As you will probably know, everyone works hard in an investment bank. In any discussion of investment banking working hours, it’s not a question of who works hard and who sits back and fetches the odd coffee. It’s a question of who works 75 hours a week and who works 80+.
In my experience of working for a big US bank in London, there are some nationalities who definitively work harder than the rest. I’m not saying that everyone with these countries on their passports will be a hard worker – I’m just saying that often as not, this will be the case.
The Indians and the Chinese are the hardest workers in investment banks
The pattern here is similar to what you see in the US educational system, where students from India and China clean up a large proportion of academic accolades. If ass-to-chair time is a measure of diligence, those two nationalities top the list, no questions asked. I’m reminded of my days at the London School of Economics where during exam time it was commonplace for people to spend most of the day in the library studying. But only a few rabid souls spent entire nights there, only to return home to shower, grab some dumplings or samosas, and head back out to the library again. And they were invariably from China or India.
For young Indians at least, I suspect that a cultural predisposition to hierarchy plays a role. While most junior bankers are sick of getting abused day in and day out, being asked to work through the night and being sent on endless belittling coffee runs, the young Indian analyst will more readily accept it. In that respect juniors from India are a godsend for the banks, who want nothing less than utter obedience.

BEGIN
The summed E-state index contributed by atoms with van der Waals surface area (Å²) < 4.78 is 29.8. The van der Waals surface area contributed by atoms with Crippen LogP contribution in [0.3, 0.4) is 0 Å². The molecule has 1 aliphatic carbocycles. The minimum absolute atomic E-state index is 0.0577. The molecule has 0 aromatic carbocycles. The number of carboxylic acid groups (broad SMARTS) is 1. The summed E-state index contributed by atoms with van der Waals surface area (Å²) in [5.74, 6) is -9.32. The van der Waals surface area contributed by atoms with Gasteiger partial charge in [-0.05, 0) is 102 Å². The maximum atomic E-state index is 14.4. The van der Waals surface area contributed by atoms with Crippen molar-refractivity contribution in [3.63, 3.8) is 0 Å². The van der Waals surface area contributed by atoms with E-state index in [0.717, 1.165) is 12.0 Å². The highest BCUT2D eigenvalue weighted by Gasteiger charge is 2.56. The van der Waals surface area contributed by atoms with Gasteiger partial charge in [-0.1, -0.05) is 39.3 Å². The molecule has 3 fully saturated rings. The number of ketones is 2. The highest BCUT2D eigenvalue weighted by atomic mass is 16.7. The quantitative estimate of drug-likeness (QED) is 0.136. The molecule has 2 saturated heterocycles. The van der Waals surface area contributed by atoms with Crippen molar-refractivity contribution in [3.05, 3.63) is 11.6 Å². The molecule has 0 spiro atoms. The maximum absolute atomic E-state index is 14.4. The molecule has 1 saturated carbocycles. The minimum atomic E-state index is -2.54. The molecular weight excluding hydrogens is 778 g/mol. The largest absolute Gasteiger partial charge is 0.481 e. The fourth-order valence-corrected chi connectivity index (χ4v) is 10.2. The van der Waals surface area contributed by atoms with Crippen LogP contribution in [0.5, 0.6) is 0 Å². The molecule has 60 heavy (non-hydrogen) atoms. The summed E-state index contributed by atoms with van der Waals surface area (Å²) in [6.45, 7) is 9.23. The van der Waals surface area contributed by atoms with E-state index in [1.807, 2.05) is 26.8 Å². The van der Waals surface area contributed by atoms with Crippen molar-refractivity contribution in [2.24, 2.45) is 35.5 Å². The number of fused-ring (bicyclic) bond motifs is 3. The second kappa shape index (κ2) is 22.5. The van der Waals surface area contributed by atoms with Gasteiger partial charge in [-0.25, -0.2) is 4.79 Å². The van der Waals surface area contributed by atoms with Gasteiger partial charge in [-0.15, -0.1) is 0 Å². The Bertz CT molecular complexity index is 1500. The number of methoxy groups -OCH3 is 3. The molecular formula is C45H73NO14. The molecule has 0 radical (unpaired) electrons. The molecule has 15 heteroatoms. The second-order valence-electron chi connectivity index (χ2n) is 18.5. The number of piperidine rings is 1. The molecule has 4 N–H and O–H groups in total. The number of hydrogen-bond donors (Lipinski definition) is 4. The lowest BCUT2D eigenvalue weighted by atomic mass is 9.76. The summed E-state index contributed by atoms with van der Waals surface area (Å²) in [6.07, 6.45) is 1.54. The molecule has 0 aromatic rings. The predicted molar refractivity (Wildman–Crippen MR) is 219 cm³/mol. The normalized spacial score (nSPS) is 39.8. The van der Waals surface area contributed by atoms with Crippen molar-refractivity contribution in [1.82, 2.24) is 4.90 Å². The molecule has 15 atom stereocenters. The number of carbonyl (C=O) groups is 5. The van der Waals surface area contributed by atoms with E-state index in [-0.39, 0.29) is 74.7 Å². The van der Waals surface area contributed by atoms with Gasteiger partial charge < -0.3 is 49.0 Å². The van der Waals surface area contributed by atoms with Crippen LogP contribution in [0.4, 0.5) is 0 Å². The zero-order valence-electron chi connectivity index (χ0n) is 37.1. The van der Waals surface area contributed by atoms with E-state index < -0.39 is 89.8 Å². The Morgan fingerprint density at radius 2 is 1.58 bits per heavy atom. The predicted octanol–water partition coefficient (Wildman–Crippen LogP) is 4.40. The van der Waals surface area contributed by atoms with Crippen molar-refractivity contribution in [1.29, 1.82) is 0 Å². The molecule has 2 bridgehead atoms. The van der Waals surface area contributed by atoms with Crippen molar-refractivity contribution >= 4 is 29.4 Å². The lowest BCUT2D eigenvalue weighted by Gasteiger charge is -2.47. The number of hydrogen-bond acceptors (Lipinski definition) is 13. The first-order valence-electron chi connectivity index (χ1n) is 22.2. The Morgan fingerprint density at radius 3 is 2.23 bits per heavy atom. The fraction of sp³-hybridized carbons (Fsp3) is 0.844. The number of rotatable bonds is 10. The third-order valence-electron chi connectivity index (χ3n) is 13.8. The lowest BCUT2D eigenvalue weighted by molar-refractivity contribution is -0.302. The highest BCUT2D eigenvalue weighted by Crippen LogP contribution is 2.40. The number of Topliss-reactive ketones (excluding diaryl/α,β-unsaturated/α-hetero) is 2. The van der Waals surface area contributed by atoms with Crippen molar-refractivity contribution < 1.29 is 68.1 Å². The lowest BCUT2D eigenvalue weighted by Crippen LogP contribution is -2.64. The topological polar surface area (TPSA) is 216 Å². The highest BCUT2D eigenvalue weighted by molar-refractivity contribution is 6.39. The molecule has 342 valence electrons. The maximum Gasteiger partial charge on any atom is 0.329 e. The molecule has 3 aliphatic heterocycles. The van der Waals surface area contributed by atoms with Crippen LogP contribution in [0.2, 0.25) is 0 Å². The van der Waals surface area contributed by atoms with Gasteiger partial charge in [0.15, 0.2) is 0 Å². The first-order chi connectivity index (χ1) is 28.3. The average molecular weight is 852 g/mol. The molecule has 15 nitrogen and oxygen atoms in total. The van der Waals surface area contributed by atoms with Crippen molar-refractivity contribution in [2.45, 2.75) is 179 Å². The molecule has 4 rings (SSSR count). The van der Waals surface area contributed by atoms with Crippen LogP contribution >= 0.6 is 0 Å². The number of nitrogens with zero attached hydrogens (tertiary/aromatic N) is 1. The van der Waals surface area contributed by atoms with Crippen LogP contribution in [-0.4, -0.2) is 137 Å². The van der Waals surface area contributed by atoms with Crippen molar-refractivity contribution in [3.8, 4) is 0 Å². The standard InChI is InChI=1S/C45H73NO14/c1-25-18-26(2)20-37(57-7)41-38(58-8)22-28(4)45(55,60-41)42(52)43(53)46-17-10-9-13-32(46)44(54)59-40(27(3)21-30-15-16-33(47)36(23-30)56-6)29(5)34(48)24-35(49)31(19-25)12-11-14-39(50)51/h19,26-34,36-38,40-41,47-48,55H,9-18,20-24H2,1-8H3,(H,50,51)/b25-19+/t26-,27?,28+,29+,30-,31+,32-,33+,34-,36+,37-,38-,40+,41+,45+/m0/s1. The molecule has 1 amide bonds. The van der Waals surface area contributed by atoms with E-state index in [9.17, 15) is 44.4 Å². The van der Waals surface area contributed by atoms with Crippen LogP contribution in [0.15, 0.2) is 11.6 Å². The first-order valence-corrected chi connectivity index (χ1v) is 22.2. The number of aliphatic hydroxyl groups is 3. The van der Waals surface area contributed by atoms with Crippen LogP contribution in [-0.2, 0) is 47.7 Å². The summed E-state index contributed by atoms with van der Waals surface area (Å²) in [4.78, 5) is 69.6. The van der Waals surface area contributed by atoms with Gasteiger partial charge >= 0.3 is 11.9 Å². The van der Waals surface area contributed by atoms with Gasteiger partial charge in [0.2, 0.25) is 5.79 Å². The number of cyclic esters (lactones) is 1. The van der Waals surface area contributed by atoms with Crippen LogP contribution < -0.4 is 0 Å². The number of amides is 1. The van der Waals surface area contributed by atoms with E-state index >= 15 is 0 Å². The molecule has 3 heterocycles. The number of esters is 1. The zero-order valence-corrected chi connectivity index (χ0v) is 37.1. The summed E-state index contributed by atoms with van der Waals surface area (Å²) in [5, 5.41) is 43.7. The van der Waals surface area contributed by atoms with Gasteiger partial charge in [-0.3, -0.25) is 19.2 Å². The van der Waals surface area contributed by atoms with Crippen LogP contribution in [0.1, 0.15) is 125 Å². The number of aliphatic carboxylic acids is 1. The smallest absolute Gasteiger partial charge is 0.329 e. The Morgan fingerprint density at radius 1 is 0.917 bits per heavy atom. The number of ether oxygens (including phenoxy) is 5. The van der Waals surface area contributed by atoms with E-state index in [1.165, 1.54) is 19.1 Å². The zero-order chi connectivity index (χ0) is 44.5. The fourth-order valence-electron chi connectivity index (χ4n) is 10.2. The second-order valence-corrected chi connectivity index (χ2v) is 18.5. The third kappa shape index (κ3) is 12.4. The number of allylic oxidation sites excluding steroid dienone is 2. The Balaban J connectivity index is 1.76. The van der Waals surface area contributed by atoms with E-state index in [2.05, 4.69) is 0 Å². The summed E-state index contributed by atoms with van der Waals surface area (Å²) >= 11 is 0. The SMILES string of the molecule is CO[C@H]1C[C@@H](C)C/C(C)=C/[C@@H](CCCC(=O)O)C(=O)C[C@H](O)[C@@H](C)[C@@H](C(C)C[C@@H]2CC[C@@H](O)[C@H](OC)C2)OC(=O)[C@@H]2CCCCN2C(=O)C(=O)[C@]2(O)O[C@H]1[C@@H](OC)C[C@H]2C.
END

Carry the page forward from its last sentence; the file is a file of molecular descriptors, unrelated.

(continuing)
The Americans rank closely behind
OK, American analysts may not put in as many hours as the Chinese and Indians, but they make up for it with sheer zeal. If there’s someone who’s wildly keen, like a cymbal-banging monkey with new batteries, it will usually be an American. Who cares that they’re not working the longest hours when they get so much done?
The Italians are among the laziest in IBD
At the other end of the spectrum we have, in my experience, the Italians.
The Italians’ attitude to coffee is a case in point. When I was working in Canary Wharf, there was this nice cafe that served some of the best coffee in the area. Early in the morning, all the bankers would pass through, pick up a takeaway coffee and run to their desk. However, one group never ordered takeaway. They were diametrically opposed to it. That’s right. – The Italians. You found them casually leaning up against the bar and exchanging pleasantries aloud while enjoying their morning espresso.
Carlo, a FIG analyst covering Italy, once explained to me: “Coffee in a paper cup taste like petrol. The English don’t mind it. We [Italians] drink it in porcelain. We enjoy it in the cafe. My desk is not a cafe.”
But the British are the laziest of the lot
And yet, the Italians’ attitude to work is positively enthusiastic compared to the British. “Lazy” does not describe it.
The Brits I worked with mainly covered local UK clients. And, let’s face it, deals in this jurisdiction are cleaner than many other parts of the world (emerging markets). So while I used to look after the Middle East and regularly stayed in the office till past midnight – because working with a construction company in Dubai that wanted to built an outdoor ski slope in the middle of the desert was not only stupid but risky and required more work in general – my buddies covering the UK would leave at 6pm and go down the pub. Not that I’m resentful.
The ibanker is a former bulge bracket investment banker who founded a family office-backed investment firm. He has written a guide, Breaking Into Investment Banking: An Unorthodox Approach, for students who want to break into investment banks, private equity firms, hedge funds and other financial institutions. If you use the offer code ‘efinancialcareers’ to buy this guide, you can get a 35% discount.